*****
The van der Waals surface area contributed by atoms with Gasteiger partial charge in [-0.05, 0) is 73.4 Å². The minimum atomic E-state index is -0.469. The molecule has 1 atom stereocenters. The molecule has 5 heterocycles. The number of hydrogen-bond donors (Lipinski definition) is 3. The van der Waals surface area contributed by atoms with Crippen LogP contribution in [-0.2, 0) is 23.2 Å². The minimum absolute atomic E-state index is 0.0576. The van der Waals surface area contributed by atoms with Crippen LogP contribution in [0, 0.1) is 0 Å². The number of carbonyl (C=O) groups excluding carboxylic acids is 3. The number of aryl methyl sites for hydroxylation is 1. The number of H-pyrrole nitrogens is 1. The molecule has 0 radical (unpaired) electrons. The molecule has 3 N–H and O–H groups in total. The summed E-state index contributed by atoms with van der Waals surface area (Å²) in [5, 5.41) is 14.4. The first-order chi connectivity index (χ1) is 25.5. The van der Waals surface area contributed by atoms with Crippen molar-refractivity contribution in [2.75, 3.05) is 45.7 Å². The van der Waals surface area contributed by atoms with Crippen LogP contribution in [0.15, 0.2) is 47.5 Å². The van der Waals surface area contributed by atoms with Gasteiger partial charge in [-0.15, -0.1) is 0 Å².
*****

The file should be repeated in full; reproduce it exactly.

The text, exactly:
The van der Waals surface area contributed by atoms with Gasteiger partial charge in [-0.05, 0) is 73.4 Å². The minimum atomic E-state index is -0.469. The molecule has 1 atom stereocenters. The molecule has 5 heterocycles. The number of hydrogen-bond donors (Lipinski definition) is 3. The van der Waals surface area contributed by atoms with Crippen LogP contribution in [-0.2, 0) is 23.2 Å². The minimum absolute atomic E-state index is 0.0576. The van der Waals surface area contributed by atoms with Crippen LogP contribution in [0, 0.1) is 0 Å². The number of carbonyl (C=O) groups excluding carboxylic acids is 3. The number of aryl methyl sites for hydroxylation is 1. The number of H-pyrrole nitrogens is 1. The molecule has 0 radical (unpaired) electrons. The molecule has 3 N–H and O–H groups in total. The summed E-state index contributed by atoms with van der Waals surface area (Å²) in [5, 5.41) is 14.4. The first-order chi connectivity index (χ1) is 25.5. The van der Waals surface area contributed by atoms with Crippen molar-refractivity contribution in [2.75, 3.05) is 45.7 Å². The van der Waals surface area contributed by atoms with Crippen LogP contribution in [0.15, 0.2) is 47.5 Å². The van der Waals surface area contributed by atoms with Gasteiger partial charge in [-0.15, -0.1) is 0 Å².